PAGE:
So Cadbury has been sold to Kraft. Does it matter?

It is just another British firm that is now owned by foreigners and joins other iconic British names like BAA, Jaguar and Land Rover, Rover (BMW), our electricity generating and supply industry (e-on and Npower), our water supply industry, ASDA, Man.Utd along with many other organisations and, in my opinion, it does matter.

I am aware of the counter arguments by those who would say "it doesn't matter, we are part of a global economy, it makes no difference who actually owns the firm". It is also argued that British firms and investors have bought overseas companies, possibly the best example that they would point to is the iconic American "Greyhound Bus" now owned by First Bus. That may be so but it is probably true to say that no other major democracy would allow foreigners to own essential service industries such as electrical power and water. Certainly the French are much more protective, any foreign sale of one of their large companies requires government approval (which it is unlikely to give). Similarly many other countries impose controls, not least the USA. Our governments are and have been so wedded to the concept of liberal capitalism that they don't believe we should have controls but, since the others don't play the game, we are the gullible fools.

Of course the City investors and the hedge fund managers are opposed to protectionism, they were overjoyed at the sale of Cadburys, they knew it was coming, bought big in Cadbury shares (and that gave them considerable influence over the decision to sell), and went on to make a killing. Their big profits, however, bring little or no benefit to anyone other than themselves.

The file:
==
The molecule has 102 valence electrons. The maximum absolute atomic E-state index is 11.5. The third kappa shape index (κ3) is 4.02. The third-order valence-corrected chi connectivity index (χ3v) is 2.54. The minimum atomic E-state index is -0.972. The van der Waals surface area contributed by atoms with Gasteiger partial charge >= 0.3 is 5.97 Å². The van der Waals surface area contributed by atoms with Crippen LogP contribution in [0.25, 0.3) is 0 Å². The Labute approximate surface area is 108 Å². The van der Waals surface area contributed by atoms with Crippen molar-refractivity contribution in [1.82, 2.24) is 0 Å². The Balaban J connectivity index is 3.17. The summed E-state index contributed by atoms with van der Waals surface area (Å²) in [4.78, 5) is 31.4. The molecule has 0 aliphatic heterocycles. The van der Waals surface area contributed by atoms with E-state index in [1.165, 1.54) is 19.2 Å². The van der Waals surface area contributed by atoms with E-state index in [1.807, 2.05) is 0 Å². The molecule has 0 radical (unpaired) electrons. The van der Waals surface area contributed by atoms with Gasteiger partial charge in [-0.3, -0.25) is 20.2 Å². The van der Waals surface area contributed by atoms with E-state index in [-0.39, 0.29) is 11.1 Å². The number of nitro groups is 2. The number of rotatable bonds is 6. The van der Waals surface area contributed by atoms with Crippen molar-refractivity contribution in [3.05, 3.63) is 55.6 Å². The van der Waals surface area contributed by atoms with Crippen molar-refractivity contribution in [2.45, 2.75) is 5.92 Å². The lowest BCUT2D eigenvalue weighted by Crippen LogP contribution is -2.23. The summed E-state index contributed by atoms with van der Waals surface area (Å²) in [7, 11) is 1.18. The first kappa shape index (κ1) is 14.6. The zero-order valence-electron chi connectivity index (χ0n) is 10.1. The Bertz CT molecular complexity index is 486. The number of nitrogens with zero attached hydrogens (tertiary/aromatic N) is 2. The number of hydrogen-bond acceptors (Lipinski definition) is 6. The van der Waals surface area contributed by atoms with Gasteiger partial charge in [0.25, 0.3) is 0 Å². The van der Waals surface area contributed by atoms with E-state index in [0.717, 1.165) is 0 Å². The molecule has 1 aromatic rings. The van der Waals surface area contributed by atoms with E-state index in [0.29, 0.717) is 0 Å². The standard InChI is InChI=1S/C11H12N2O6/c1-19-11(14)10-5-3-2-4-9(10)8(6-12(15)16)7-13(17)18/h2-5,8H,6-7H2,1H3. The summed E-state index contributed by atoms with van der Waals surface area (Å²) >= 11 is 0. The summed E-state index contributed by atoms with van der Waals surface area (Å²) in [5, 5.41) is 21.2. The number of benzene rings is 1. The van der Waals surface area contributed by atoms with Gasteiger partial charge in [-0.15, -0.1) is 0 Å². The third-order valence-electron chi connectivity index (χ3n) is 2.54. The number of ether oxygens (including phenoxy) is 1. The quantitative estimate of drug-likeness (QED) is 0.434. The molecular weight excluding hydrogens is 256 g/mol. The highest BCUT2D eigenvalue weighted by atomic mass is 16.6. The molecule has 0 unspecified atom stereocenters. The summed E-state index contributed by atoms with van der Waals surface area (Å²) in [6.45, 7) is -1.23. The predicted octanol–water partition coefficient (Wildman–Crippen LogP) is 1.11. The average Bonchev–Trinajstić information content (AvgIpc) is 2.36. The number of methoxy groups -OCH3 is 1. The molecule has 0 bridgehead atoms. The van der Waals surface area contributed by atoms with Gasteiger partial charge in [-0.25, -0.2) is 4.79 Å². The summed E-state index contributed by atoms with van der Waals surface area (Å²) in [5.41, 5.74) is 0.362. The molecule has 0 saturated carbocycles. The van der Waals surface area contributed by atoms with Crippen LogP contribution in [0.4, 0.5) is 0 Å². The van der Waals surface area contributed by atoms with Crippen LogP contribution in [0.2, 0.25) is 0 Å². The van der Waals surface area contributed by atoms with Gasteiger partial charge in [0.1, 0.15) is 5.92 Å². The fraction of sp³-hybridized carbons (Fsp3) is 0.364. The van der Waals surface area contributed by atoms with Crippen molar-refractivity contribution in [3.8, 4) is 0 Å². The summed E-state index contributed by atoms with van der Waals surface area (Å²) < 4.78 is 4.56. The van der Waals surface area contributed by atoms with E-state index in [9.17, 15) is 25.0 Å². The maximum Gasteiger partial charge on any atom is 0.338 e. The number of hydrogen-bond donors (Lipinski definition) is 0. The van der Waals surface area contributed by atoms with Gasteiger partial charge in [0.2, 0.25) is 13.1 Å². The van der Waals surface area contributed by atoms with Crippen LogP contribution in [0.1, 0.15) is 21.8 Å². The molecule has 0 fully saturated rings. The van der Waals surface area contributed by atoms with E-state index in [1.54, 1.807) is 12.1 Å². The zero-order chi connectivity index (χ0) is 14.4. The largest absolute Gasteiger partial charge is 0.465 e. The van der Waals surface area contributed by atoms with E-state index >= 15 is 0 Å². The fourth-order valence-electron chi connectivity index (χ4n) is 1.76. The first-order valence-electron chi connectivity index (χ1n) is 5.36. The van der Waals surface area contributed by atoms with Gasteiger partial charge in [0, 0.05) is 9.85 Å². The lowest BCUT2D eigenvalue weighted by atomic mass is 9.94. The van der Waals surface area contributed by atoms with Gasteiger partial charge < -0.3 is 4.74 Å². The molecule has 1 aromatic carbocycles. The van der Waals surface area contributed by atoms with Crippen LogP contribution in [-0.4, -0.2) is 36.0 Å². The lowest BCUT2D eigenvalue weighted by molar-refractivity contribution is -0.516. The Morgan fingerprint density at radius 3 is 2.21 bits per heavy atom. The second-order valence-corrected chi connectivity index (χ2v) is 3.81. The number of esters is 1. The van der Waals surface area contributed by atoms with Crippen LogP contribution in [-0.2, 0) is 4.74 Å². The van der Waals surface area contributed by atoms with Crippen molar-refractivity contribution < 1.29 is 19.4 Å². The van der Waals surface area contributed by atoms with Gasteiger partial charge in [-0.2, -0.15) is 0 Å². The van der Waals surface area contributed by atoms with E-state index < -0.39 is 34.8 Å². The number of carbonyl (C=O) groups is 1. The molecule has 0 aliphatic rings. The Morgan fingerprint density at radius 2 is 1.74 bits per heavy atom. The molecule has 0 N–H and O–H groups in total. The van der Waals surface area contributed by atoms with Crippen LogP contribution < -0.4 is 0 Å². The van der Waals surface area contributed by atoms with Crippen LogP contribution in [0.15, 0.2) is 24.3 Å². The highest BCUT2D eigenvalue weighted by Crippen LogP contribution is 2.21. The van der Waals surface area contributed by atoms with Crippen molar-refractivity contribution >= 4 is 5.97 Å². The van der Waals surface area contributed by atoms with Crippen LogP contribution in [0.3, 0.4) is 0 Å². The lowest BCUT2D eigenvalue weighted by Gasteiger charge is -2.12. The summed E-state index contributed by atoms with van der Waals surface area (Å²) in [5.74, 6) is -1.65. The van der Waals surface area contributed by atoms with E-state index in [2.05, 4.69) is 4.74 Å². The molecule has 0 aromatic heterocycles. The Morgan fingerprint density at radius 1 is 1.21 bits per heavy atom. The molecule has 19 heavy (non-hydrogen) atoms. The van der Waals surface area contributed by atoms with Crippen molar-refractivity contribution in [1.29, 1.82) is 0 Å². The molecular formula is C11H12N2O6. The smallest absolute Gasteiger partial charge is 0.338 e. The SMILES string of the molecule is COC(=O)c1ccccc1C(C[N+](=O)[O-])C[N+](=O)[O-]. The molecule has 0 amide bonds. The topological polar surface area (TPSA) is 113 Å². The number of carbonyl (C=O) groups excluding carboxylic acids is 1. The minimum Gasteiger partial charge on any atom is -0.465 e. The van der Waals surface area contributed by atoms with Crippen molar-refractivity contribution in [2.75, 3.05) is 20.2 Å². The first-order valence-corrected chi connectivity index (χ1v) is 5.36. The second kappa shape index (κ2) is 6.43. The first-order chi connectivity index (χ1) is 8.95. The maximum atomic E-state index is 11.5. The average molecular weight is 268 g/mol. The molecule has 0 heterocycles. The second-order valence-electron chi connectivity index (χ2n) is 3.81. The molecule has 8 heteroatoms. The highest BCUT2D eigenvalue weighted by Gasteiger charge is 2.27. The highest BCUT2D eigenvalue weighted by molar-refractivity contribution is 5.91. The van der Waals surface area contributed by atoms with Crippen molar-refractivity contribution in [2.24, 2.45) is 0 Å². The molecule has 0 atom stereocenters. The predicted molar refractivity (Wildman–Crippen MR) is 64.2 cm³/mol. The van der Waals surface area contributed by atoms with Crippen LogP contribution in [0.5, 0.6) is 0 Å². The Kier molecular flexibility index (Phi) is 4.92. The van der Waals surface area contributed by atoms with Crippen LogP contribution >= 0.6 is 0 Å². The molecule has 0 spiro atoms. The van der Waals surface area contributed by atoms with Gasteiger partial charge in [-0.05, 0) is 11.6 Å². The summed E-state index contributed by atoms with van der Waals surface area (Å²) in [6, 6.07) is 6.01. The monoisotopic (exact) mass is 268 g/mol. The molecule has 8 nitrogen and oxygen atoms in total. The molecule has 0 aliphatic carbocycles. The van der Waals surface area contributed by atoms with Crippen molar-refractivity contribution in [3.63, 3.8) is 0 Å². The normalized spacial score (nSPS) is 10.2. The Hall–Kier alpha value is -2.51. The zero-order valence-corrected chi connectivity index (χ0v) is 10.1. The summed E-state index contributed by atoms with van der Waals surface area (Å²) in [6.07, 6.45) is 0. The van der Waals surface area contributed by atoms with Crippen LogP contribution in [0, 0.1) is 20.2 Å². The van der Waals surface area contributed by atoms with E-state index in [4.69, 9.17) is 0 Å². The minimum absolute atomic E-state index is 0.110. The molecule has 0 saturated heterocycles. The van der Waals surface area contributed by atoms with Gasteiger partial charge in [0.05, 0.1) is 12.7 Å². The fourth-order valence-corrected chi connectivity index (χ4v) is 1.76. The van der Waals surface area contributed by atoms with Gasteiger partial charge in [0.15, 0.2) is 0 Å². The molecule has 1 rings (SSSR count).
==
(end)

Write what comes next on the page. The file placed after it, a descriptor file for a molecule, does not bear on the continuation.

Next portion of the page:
The reasons why it matters that our major concerns go to foreign ownership are:

The profits of the company go overseas,

The owners have no commitment to the country or the workers, they can easily decide to transfer the manufacturing process to another country (Kraft bought 'Terry's Chocolate' and promptly transferred the production to Poland).

Any new products, processes or inventions made by the UK staff of the company become the intellectual property of the company and bring no direct benefit to this country.

In this particular instance Kraft borrowed no less than £7.6bn in order to buy Cadburys so that Cadburys has gone from a firm with a secure financial position to being a part of a firm with an enormous debt to service.

It seems to me that it is just another step away for Britain from being a leading nation towards being a labour force for foreign employers. This trend will ultimately lead to a slow reduction, in relative terms, of the pay of British workers. The gap between rich (e.g. bankers and city investors) and poor will continue to widen. If it is true that we are pursuing the best policies, as our leaders would have us believe, how is it that the French, with their strong protective policies, still have a strong French owned manufacturing industry and there economy is in a much better position than ours?

Ron Watts